Research Post at DCU – Climate Change and Irish Media

The research assistant position below may be of interest to media/ semiotic analysis students:

Researcher required for comprehensive analysis of climate change in Irish media

Research Assistant Salary of €25,668 for nine months

Climate change science unambiguously points towards a global challenge of enormous proportions and the immediate requirement for sustained action. However, it is clear that significant work on establishing a scientific consensus together with substantial education and public communication has not produced salience for institutions or individuals. In addition, to date, there has been no major scholarly study into media coverage of climate change in Ireland. An RTÉ Audience Council (Cullinane and Watson, 2014) report found that media coverage is “low and sporadic”, and that the volume of text news stories referring to climate change or global warming in RTÉ News online articles has fallen precipitously since 2010, to just over a third of those recorded over the three preceding years.

A new study funded through the Irish Environmental Protection Agency (EPA)  addresses the question of content and discourse in Ireland’s reporting of climate change. The co-Principal Investigators are Dr Padraig Murphy and Dr Jane Suiter of DCU.

The research will speak to the framing, to the dynamics of journalistic norms and the structural constraints of reporting, including through image and use of textual motifs. It will employ content and critical discourse analyses methods, informed by framing, semiotics and image analysis. The study will also offer recommendations on media reporting guidelines.

Using qualitative and quantitative techniques on the media elements captured – such as framing, sentiment, semiotic Q-method analysis – we will examine perspectives and understandings of the complex and abstract phenomenon of climate change. Following a ‘big data’ gathering exercise combining newspaper, websites, blogs, broadcast and social media including Facebook, Twitter and Instagram,  ‘searchable talk’, the study at issue here is content-focused but also qualitative.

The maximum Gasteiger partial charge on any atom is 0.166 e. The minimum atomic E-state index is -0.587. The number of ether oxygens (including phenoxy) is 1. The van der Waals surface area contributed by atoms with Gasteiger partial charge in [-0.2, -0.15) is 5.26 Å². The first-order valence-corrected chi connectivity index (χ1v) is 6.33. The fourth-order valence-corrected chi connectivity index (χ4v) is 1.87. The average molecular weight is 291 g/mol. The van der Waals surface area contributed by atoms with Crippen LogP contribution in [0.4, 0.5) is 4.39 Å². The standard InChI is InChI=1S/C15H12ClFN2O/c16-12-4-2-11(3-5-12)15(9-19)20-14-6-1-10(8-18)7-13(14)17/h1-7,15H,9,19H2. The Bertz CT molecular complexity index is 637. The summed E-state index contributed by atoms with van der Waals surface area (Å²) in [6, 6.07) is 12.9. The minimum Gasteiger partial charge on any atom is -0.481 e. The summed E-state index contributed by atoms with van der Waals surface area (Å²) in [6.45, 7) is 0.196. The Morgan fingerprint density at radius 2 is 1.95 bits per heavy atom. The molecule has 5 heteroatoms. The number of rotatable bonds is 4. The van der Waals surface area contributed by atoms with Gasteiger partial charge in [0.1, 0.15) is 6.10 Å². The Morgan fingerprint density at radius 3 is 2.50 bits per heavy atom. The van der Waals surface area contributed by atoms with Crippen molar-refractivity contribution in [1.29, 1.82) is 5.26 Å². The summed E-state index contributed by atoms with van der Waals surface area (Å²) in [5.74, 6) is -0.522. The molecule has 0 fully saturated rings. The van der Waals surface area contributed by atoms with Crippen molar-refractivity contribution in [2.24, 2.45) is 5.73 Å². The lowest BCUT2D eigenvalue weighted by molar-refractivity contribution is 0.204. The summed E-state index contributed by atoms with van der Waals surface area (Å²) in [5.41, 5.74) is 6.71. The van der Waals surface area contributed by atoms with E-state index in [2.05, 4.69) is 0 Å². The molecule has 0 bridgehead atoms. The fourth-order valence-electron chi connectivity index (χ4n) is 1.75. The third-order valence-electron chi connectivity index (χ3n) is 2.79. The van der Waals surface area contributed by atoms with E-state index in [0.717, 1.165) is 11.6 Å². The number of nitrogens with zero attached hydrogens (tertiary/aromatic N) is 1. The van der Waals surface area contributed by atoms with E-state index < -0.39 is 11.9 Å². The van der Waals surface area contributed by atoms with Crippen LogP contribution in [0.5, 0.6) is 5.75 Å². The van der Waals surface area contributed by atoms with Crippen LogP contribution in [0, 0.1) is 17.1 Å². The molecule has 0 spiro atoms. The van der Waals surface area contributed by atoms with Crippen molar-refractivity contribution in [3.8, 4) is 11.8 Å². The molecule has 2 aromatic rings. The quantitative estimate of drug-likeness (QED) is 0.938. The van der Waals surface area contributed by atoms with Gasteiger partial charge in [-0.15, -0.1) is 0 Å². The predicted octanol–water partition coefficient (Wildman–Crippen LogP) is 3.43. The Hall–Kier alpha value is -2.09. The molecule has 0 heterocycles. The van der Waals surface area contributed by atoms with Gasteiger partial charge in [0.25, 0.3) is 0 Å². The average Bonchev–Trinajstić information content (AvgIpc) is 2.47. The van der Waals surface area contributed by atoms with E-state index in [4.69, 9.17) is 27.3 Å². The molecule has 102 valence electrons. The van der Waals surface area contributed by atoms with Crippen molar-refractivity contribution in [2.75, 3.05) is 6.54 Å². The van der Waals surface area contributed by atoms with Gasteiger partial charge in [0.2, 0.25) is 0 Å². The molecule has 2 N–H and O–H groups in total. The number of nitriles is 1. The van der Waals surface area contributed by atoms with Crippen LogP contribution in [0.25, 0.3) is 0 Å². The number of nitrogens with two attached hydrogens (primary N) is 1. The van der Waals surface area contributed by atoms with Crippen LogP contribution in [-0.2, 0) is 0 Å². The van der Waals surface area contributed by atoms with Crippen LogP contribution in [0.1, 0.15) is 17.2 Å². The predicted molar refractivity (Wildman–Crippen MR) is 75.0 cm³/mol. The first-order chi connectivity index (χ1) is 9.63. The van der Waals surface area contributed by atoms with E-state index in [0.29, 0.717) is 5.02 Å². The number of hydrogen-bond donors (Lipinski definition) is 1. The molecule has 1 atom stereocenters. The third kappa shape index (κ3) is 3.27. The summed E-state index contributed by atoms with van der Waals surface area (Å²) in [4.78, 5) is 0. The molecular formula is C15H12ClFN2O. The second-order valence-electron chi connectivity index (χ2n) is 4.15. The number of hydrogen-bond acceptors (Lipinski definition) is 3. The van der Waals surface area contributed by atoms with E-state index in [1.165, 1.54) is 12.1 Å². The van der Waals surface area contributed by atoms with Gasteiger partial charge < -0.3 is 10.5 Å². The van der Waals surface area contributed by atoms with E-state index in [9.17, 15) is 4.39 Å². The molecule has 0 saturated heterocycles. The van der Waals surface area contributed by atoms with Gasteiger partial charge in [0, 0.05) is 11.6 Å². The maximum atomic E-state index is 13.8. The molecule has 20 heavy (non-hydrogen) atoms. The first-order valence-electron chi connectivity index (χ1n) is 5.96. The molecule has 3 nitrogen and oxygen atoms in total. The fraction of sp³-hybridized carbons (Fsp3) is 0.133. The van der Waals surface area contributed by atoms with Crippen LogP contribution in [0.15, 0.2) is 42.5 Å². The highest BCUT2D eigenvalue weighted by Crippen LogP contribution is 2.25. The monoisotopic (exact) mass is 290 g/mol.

Within the two-year, interdisciplinary project, three broad elements of media are addressed: 1) How do various media frame climate, and what conflicts or tensions arise?  2) What discourses dominate Irish media on climate change; which actors/discourses are hidden, where are the constraints and cultural influences?   3) In what way are images utilised?  This may be undertaken through a variety of content and discourse analysis methods including framing, discourse, linguistic and semiotic analysis, as well as critical methods on word and image. The Research Assistant should be demonstrably proficient in at least one and preferably more of these methods. The media platforms will include broadcast, print and social media,  gathered using state-of-the-art Big Data techniques.

The research assistant may have a background from one of various social science disciplines (e.g. communications, politics, sociology/sociolinguistics, economics). They will contribute to a mapping of  patterns of communication and of journalistic framing, but also aid in quantitative comparative analysis. They will also have the opportunity to develop research in the context of an ambitious, interdisciplinary project. There will be opportunities for all team members to co-author conference papers and academic publications.

Applicants must have at least a first degree at 2:1 or higher, and ideally should have achieved, or be working towards, a postgraduate qualification in a social science area relevant to the project (e.g. communications, politics, sociology/sociolinguistics, economics). We also encourage applicants who are not presently working towards a postgraduate qualification but who can demonstrate equivalent experience and/or aptitude for research in their field. Preference will be given to candidates who have some experience in one (or more) the types of analysis outlined above. Please apply with CV and relevant details by 18 December 2014.